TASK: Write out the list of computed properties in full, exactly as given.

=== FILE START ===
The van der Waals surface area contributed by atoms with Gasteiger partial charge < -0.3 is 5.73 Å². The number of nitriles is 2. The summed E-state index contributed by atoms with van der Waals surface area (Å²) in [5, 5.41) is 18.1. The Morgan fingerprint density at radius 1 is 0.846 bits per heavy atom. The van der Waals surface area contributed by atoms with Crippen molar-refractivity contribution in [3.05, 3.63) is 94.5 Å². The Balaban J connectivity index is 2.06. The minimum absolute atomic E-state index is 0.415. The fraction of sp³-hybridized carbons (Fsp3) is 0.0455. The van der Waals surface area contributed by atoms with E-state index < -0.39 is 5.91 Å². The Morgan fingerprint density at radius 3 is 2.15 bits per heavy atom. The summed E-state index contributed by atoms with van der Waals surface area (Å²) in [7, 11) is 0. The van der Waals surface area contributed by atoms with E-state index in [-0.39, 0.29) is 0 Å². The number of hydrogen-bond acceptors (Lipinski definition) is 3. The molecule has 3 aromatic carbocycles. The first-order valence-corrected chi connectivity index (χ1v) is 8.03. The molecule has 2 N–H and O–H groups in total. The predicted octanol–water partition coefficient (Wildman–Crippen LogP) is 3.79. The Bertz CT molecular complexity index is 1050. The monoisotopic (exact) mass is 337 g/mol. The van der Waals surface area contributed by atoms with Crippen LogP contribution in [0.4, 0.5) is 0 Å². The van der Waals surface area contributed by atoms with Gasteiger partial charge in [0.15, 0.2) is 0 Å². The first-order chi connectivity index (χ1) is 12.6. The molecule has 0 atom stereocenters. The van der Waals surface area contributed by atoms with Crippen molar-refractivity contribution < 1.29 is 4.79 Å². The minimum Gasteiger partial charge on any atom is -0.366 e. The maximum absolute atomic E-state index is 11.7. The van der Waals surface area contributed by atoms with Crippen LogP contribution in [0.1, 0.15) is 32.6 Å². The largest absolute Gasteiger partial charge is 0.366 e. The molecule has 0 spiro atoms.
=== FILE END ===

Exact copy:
The van der Waals surface area contributed by atoms with Gasteiger partial charge < -0.3 is 5.73 Å². The number of nitriles is 2. The summed E-state index contributed by atoms with van der Waals surface area (Å²) in [5, 5.41) is 18.1. The Morgan fingerprint density at radius 1 is 0.846 bits per heavy atom. The van der Waals surface area contributed by atoms with Crippen molar-refractivity contribution in [3.05, 3.63) is 94.5 Å². The Balaban J connectivity index is 2.06. The minimum absolute atomic E-state index is 0.415. The fraction of sp³-hybridized carbons (Fsp3) is 0.0455. The van der Waals surface area contributed by atoms with E-state index < -0.39 is 5.91 Å². The Morgan fingerprint density at radius 3 is 2.15 bits per heavy atom. The summed E-state index contributed by atoms with van der Waals surface area (Å²) in [7, 11) is 0. The van der Waals surface area contributed by atoms with E-state index in [-0.39, 0.29) is 0 Å². The number of hydrogen-bond acceptors (Lipinski definition) is 3. The molecule has 3 aromatic carbocycles. The first-order valence-corrected chi connectivity index (χ1v) is 8.03. The molecule has 2 N–H and O–H groups in total. The predicted octanol–water partition coefficient (Wildman–Crippen LogP) is 3.79. The Bertz CT molecular complexity index is 1050. The monoisotopic (exact) mass is 337 g/mol. The van der Waals surface area contributed by atoms with Crippen LogP contribution in [0.4, 0.5) is 0 Å². The van der Waals surface area contributed by atoms with Gasteiger partial charge in [0.15, 0.2) is 0 Å². The first-order chi connectivity index (χ1) is 12.6. The molecule has 0 atom stereocenters. The van der Waals surface area contributed by atoms with Crippen molar-refractivity contribution < 1.29 is 4.79 Å². The minimum Gasteiger partial charge on any atom is -0.366 e. The maximum absolute atomic E-state index is 11.7. The van der Waals surface area contributed by atoms with Crippen LogP contribution in [0.1, 0.15) is 32.6 Å². The largest absolute Gasteiger partial charge is 0.366 e. The molecule has 0 spiro atoms.